The market is quite bearish on Cliffs Natural Resources. Of the 14 analysts covering the company, eight have given it a “hold” recommendation, and five have given it a “sell” recommendation. The stock hasn’t received any “buy” recommendations. The average target price for CLF is $1.75, which represents a downside of 63% from the current share price. While CLF’s share price has run up in 2016, earnings estimates haven’t been revised at the same pace.
Its lowest target price is $1, which was issued by Credit Suisse (CS), Clarkson Platou Securities, FBR Capital Markets, and Deutsche Bank (DB). CLF’s highest target price is $3, which comes from Macquarie.
In comparison, Nucor (NUE) and Steel Dynamics (STLD) have received “buy” recommendations from 47% and 88% of analysts, respectively. U.S. Steel (X) and AK Steel Holdings (AKS) have both received “buy” recommendations from 12% and 13% of analysts, respectively. The stocks have gotten “sell” recommendations from 35% and 25% of analysts, respectively.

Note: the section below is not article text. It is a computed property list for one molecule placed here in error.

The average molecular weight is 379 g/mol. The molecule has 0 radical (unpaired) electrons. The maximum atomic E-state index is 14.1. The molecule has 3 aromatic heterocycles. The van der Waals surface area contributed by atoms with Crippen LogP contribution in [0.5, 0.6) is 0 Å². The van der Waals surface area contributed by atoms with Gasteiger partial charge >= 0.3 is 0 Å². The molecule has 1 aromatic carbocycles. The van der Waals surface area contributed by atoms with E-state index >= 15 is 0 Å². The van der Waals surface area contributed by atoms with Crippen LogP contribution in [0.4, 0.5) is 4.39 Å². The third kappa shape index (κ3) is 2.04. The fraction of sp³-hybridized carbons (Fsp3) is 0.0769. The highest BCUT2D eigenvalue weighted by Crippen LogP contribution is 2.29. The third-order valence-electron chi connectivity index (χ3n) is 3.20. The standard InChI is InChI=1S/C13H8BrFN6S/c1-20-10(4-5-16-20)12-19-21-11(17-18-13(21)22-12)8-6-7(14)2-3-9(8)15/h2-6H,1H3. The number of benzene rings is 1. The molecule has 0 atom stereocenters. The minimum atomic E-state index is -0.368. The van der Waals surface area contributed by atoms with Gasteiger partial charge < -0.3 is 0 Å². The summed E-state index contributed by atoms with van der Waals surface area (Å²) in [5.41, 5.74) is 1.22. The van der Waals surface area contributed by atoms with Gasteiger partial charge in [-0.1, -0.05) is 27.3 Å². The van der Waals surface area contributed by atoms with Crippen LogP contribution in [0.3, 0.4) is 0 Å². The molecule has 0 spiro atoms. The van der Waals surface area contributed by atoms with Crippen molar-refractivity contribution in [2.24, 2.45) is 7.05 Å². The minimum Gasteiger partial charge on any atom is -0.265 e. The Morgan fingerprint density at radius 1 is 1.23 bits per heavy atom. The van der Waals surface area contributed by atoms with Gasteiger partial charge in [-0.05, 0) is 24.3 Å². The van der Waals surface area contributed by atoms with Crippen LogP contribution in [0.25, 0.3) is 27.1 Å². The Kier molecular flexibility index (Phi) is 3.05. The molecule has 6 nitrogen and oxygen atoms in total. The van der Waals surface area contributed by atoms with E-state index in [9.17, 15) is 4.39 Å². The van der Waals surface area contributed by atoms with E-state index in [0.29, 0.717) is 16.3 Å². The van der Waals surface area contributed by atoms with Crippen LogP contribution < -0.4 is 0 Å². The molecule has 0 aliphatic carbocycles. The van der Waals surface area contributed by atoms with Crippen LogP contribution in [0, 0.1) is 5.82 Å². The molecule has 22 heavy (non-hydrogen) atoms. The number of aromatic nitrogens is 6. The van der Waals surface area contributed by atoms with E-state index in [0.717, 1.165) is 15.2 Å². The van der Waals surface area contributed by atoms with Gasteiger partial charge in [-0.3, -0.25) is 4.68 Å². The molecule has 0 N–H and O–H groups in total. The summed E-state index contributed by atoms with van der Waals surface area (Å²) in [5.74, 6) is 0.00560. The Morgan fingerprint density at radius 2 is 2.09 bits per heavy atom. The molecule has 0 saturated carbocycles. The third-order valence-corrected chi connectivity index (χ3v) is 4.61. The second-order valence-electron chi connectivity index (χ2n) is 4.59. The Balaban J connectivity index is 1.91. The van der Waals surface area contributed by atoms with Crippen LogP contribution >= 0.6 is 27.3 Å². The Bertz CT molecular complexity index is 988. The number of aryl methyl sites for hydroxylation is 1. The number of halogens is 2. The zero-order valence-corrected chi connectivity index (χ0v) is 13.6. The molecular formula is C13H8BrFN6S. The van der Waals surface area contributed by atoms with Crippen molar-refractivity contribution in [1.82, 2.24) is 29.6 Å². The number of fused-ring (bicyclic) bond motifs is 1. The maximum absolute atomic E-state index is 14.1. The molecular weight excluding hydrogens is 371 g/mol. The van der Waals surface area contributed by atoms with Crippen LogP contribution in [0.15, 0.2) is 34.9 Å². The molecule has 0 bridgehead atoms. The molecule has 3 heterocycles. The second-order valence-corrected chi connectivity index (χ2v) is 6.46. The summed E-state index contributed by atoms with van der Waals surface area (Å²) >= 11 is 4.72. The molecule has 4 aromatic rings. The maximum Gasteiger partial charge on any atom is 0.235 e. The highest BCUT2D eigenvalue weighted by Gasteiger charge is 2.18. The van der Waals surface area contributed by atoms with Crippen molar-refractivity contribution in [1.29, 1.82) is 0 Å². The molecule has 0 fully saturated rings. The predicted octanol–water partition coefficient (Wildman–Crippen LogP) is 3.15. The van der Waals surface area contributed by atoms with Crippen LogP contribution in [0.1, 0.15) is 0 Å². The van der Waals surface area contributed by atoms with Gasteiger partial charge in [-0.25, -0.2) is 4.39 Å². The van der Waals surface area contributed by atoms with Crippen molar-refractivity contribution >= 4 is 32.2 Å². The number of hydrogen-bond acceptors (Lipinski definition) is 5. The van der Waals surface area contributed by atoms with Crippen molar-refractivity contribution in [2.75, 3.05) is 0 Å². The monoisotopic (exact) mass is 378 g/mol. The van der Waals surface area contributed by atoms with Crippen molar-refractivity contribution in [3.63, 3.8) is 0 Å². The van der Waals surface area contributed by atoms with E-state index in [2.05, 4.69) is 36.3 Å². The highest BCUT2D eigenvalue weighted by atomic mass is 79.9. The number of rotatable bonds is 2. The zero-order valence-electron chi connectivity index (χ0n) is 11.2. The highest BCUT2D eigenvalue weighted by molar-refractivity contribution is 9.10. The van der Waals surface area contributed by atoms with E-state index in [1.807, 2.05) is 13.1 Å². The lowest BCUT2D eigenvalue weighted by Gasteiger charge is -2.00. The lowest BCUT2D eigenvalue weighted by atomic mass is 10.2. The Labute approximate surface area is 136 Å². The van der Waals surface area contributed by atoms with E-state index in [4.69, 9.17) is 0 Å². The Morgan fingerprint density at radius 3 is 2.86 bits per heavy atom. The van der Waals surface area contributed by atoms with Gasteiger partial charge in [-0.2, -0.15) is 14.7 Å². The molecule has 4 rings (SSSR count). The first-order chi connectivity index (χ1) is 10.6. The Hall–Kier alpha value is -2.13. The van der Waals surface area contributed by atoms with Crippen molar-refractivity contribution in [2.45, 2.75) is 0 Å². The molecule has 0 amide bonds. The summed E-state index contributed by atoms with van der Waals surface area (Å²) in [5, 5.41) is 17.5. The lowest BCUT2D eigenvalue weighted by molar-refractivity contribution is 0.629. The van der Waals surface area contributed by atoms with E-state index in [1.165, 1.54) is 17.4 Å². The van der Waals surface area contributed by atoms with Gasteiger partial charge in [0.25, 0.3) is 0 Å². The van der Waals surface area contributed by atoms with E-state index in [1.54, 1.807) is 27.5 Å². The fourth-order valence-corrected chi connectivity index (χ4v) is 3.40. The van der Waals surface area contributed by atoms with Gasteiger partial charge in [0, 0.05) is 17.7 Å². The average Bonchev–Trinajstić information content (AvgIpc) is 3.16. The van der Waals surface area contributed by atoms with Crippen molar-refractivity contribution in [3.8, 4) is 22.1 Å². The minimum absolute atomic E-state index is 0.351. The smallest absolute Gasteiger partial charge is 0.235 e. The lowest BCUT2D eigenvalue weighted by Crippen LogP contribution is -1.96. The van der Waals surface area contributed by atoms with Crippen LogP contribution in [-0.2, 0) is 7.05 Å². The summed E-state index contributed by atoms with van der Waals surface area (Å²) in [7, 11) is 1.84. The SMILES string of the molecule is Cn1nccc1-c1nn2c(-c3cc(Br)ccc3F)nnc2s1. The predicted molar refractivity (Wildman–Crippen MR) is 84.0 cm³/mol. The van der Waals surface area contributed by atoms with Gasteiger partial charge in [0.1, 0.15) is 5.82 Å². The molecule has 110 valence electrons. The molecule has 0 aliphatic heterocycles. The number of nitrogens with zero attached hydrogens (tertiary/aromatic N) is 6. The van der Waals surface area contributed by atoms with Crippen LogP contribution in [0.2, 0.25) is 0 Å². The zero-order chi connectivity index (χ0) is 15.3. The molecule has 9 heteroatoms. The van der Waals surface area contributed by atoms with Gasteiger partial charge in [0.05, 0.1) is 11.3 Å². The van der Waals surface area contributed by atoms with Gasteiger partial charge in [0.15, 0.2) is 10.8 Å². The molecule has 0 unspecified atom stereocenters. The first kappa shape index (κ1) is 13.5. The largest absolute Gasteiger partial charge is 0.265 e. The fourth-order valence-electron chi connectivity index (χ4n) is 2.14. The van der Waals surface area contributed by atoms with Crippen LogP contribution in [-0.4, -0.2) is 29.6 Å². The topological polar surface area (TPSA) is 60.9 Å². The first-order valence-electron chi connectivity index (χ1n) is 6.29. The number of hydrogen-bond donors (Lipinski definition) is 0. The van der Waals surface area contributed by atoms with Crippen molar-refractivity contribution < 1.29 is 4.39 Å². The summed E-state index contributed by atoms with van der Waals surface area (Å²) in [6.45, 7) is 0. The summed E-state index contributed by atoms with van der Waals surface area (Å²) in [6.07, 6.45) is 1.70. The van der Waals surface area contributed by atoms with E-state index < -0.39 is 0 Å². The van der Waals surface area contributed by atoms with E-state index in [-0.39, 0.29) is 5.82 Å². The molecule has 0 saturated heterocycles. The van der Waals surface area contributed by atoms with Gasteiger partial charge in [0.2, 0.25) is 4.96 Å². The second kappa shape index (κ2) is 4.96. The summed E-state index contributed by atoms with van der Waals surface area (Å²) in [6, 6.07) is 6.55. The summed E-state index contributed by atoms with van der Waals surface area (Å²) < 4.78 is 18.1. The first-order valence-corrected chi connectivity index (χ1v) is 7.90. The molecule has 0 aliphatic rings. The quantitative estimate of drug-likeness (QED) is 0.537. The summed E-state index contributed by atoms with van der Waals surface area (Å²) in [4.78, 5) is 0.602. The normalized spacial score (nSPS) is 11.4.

Investors can also consider the Materials Select Sector SPDR ETF (XLB) to get diversified exposure to the materials sector. Nucor forms 2.8% of XLB’s portfolio.
Latest rating changes
Macquarie reiterated its “hold” rating on Cliffs on April 19, 2016, ahead of its 1Q16 earnings. It has a target price of $3 on the stock.
On March 17, 2016, Nomura reiterated its “reduce” rating on CLF with a target price of $1.50. After reducing CLF’s target price from $2.50 to $1.50 after its 4Q15 results, Bank of America Merrill Lynch reiterated its target price and “underperform” rating on March 16.
Credit Suisse (CS) started coverage of Cliffs on March 11 with an “underperform” rating and a price target of $1. According to Credit Suisse analyst Curt Woodworth, “Volume trends remain bearish in the US owing to significant structural challenges facing integrated producers. We note that CLF faces debt maturities of $294 million in 2018 and ~$1.7 billion in 2020.”
For a detailed analysis of Wall Street estimates for Cliffs, please read, Cliffs Natural Resources Rallies: Why Are Analysts Still Bearish?